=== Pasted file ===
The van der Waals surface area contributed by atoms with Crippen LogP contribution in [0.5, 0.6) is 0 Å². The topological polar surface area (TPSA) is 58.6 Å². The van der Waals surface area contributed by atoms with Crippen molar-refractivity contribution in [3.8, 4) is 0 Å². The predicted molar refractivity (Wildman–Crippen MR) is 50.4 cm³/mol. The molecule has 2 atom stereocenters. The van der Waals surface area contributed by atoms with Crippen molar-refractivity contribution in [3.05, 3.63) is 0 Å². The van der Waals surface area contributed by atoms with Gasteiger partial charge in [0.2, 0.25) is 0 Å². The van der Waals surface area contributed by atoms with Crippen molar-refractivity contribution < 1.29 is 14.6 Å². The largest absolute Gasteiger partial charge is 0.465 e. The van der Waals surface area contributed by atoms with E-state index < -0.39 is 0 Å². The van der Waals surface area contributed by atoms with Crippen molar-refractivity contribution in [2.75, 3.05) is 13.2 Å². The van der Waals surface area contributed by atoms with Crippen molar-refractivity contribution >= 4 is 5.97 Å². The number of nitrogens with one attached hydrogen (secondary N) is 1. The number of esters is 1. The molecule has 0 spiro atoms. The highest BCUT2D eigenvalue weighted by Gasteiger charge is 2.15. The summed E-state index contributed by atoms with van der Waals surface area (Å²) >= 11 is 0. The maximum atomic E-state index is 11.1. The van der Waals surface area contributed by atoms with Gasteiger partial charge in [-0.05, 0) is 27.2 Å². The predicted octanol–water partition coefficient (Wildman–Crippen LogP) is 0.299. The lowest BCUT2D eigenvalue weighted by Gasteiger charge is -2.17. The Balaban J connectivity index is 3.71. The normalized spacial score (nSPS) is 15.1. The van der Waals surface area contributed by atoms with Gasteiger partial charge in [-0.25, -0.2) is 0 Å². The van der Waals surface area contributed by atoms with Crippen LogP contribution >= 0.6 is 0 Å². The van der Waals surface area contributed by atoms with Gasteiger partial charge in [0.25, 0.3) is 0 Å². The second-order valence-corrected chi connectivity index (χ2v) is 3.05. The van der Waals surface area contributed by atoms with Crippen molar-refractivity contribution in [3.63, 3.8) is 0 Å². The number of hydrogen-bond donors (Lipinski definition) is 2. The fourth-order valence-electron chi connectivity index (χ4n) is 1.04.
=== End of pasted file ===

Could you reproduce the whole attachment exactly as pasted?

The van der Waals surface area contributed by atoms with Crippen LogP contribution in [0.5, 0.6) is 0 Å². The topological polar surface area (TPSA) is 58.6 Å². The van der Waals surface area contributed by atoms with Crippen molar-refractivity contribution in [3.8, 4) is 0 Å². The predicted molar refractivity (Wildman–Crippen MR) is 50.4 cm³/mol. The molecule has 2 atom stereocenters. The van der Waals surface area contributed by atoms with Crippen molar-refractivity contribution in [3.05, 3.63) is 0 Å². The van der Waals surface area contributed by atoms with Gasteiger partial charge in [0.2, 0.25) is 0 Å². The van der Waals surface area contributed by atoms with Crippen molar-refractivity contribution < 1.29 is 14.6 Å². The largest absolute Gasteiger partial charge is 0.465 e. The van der Waals surface area contributed by atoms with E-state index < -0.39 is 0 Å². The van der Waals surface area contributed by atoms with Crippen molar-refractivity contribution in [2.75, 3.05) is 13.2 Å². The van der Waals surface area contributed by atoms with Crippen molar-refractivity contribution >= 4 is 5.97 Å². The number of nitrogens with one attached hydrogen (secondary N) is 1. The number of esters is 1. The molecule has 0 spiro atoms. The highest BCUT2D eigenvalue weighted by Gasteiger charge is 2.15. The summed E-state index contributed by atoms with van der Waals surface area (Å²) >= 11 is 0. The maximum atomic E-state index is 11.1. The van der Waals surface area contributed by atoms with Gasteiger partial charge in [-0.05, 0) is 27.2 Å². The predicted octanol–water partition coefficient (Wildman–Crippen LogP) is 0.299. The lowest BCUT2D eigenvalue weighted by Gasteiger charge is -2.17. The Balaban J connectivity index is 3.71. The normalized spacial score (nSPS) is 15.1. The van der Waals surface area contributed by atoms with Gasteiger partial charge in [-0.25, -0.2) is 0 Å². The van der Waals surface area contributed by atoms with Crippen LogP contribution >= 0.6 is 0 Å². The van der Waals surface area contributed by atoms with Gasteiger partial charge in [0.25, 0.3) is 0 Å². The second-order valence-corrected chi connectivity index (χ2v) is 3.05. The van der Waals surface area contributed by atoms with Crippen molar-refractivity contribution in [3.63, 3.8) is 0 Å². The number of hydrogen-bond donors (Lipinski definition) is 2. The fourth-order valence-electron chi connectivity index (χ4n) is 1.04.